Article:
“Useful” Knowledge and Moral Education in Zanzibar Between Colonial and Islamic Reform, 1916–1945

In: Islamic Africa
Author: Caitlyn Bolton1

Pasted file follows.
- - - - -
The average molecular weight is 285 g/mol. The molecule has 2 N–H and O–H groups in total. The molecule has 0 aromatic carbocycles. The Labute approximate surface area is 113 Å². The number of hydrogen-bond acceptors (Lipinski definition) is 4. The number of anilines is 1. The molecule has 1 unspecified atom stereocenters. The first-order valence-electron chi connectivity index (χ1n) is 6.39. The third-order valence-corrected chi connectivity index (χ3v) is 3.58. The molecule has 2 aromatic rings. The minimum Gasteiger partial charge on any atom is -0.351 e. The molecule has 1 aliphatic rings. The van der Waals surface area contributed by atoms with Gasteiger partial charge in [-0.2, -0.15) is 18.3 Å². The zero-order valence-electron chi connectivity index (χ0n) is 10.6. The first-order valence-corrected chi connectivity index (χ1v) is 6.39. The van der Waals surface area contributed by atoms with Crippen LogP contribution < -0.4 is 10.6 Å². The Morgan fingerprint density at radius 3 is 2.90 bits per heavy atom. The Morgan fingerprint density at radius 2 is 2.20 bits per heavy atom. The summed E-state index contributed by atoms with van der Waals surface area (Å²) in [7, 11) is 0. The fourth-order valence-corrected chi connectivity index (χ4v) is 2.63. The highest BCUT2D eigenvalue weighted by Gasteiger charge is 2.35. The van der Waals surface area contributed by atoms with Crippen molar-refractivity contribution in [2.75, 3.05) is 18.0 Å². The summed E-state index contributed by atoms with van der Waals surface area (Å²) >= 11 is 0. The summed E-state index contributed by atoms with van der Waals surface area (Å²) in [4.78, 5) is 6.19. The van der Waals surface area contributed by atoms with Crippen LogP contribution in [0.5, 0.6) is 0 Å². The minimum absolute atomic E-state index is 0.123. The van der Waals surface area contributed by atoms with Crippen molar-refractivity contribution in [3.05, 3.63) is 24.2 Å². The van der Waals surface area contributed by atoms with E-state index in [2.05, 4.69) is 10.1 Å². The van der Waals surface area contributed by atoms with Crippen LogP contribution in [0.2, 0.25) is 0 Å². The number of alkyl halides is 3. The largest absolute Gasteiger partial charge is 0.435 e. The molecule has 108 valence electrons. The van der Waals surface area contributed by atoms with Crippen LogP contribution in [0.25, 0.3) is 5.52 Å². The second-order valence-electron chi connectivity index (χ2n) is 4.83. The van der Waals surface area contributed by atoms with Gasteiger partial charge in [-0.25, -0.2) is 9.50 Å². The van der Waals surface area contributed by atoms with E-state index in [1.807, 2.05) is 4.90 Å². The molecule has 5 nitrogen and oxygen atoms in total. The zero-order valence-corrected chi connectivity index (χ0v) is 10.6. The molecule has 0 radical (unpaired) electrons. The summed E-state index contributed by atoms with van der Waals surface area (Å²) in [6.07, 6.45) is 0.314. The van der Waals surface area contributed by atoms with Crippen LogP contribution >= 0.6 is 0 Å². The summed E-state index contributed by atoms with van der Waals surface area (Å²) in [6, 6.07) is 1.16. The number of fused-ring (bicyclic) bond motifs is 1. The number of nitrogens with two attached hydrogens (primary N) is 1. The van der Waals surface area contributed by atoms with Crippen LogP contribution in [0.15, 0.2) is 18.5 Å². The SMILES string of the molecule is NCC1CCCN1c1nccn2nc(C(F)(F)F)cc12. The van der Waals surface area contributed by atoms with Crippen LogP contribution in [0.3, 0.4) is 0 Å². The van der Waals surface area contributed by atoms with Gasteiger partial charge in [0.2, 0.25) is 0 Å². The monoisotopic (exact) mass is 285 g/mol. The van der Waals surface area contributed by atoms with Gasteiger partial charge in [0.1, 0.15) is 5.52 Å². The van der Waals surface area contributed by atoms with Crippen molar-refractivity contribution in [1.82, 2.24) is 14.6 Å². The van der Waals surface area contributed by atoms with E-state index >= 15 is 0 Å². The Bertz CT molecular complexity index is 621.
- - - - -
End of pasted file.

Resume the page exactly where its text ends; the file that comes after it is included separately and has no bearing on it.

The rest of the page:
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The introduction of colonial schooling in Zanzibar was aimed at improving economic productivity, drawing on an exchange of educational theory with the American South to ensure a labor supply for the post-emancipation plantation economy. Yet colonial officials faced a key problem: students did not attend, preferring instead to continue studying in Qur’anic schools, institutions roundly derided by colonial officials. To secure attendance, colonial officials engaged local Muslim leaders to create an Islamic studies syllabus. While reflecting transnational Islamic reformist trends, this syllabus ultimately backfired as local parents protested its lack of moral content. Based on research in the Zanzibar National Archives, this article recounts the tensions and overlap between colonial officials, Islamic leaders connected to transnational discourses of reform, and local Muslim parents over what constitutes truly “useful” knowledge. It argues that colonial education was not particularly successful in forming students into the hard-working agricultural subjects it envisioned. It was successful, however, in orienting public institutions towards economic progress, and shifting public discourses on morality and religion to suit that goal.

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